Prince George's council kills proposed 2 percent raise for nonunion workers

By Miranda S. Spivack
Washington Post Staff Writer
Tuesday, October 26, 2010; 8:14 PM

The Prince George's County Council on Tuesday killed a proposed 2 percent pay raise for nonunionized employees, but may take it up again early next year when the county's fiscal picture is clearer.

The measure, proposed by lame-duck County Executive Jack B. Johnson (D), would have taken effect Jan. 2 for about 1,600 county workers at an annual cost of about $2.4 million.

Several council members, who had repeatedly asked Johnson's budget director for a detailed update about county revenues, expenses and vacant positions, said they were uneasy approving the pay increase without the information. In previous council testimony, budget director Jonathan R. Seeman had said the data would not be available for a few more weeks.

The vote of 8 to 1 came a week after the council approved a bill that opened the door to potential salary increases for incoming council members and the county executive, already the most highly paid county government officials in Maryland.

Council member William Campos (D-Hyattsville) cast the sole vote Tuesday to give employees the raises. He said he was concerned because the council had taken action last week that would potentially increase council and executive pay. Campos was among three council members who voted to extend a freeze on council and executive pay for two years.

"I cannot feel comfortable having that vote go through last week," said Campos, adding that the council had taken a step that potentially would give raises to members while it was now considering withholding salary increases from some county employees.

Council member Ingrid Turner (D-Bowie) who on Tuesday proposed the motion to kill the raises for nonunionized county workers, said she hoped that the move was temporary and that the council would be able to pay for increases next year. Had the council taken no action, the pay raises would have been approved under terms of the county charter.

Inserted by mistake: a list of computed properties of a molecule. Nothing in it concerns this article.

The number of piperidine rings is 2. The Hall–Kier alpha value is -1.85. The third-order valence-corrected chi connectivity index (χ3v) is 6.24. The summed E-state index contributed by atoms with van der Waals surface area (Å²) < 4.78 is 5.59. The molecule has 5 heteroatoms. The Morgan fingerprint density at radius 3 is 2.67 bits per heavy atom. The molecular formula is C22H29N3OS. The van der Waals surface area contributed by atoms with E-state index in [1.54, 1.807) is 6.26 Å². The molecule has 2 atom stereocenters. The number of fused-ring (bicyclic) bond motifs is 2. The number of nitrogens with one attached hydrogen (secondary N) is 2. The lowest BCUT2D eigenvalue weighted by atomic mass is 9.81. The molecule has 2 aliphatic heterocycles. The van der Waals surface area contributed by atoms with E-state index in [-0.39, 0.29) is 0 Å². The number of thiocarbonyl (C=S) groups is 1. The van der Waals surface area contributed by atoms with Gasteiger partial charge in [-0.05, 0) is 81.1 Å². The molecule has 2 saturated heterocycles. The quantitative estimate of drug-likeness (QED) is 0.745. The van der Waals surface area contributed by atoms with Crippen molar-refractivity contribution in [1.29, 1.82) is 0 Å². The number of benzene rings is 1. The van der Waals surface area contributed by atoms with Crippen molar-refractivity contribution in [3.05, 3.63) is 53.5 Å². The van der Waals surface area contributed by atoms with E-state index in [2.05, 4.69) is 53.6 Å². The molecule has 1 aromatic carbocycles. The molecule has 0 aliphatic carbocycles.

"I support raises for employees that have worked hard, that have gone through furloughs and that have not seen salary increases when the funding is available," said Turner, one of four council members running for reelection.

But Turner said she preferred that the council defer the raises until a mid-fiscal year review in January. "I ask that we vote this down and look at it at a later date when we have more information available," Turner said.

Last week's vote on council and executive pay increases rejected a two-year freeze and left intact a one-year freeze that will be lifted in December 2011 and potentially boost pay for council members, who now make $96,417 for the part-time positions, and for the executive, who receives $174,540. The action followed a recommendation by a commission that included close associates of Johnson's, as well as members appointed by the County Council.

The bill to extend the freeze, whose chief sponsor was council member Eric Olson (D-College Park), would have cut council and executive pay if the consumer price index fell, as it did last year. Instead, the one-year freeze, which remains in effect because Olson's bill was rejected, does not include a provision for a pay cut and allows council and executive pay to increase if the consumer index rises.

Because of term limits, the council will have at least five new members after the Nov. 2 election. The county also will elect a new executive, most likely Democratic nominee Rushern L. Baker III, who is running unopposed.

Employee pay in Prince George's has been a contentious issue in recent years, and Johnson's administration has been negotiating contracts that could cost the county about $9.6 million annually if 2 percent raises are approved for 4,400 unionized workers. Pay for school system employees, who this year are taking unpaid furlough days, is handled separately by the Board of Education, though the school system is funded by the council.

The county also faces financial uncertainty because state aid may be reduced because of the lingering effects of the recession and a potential state budget gap of as much as $1.5 billion.

In the coming fiscal year, Johnson has said the county would need about $50 million to cover rising expenses, such as health-care and fuel costs. Seeman estimated that the county might have the same amount in unspent funds that would be available to cover the gap. But he said he would not have specific numbers on revenue and expenses until next month.

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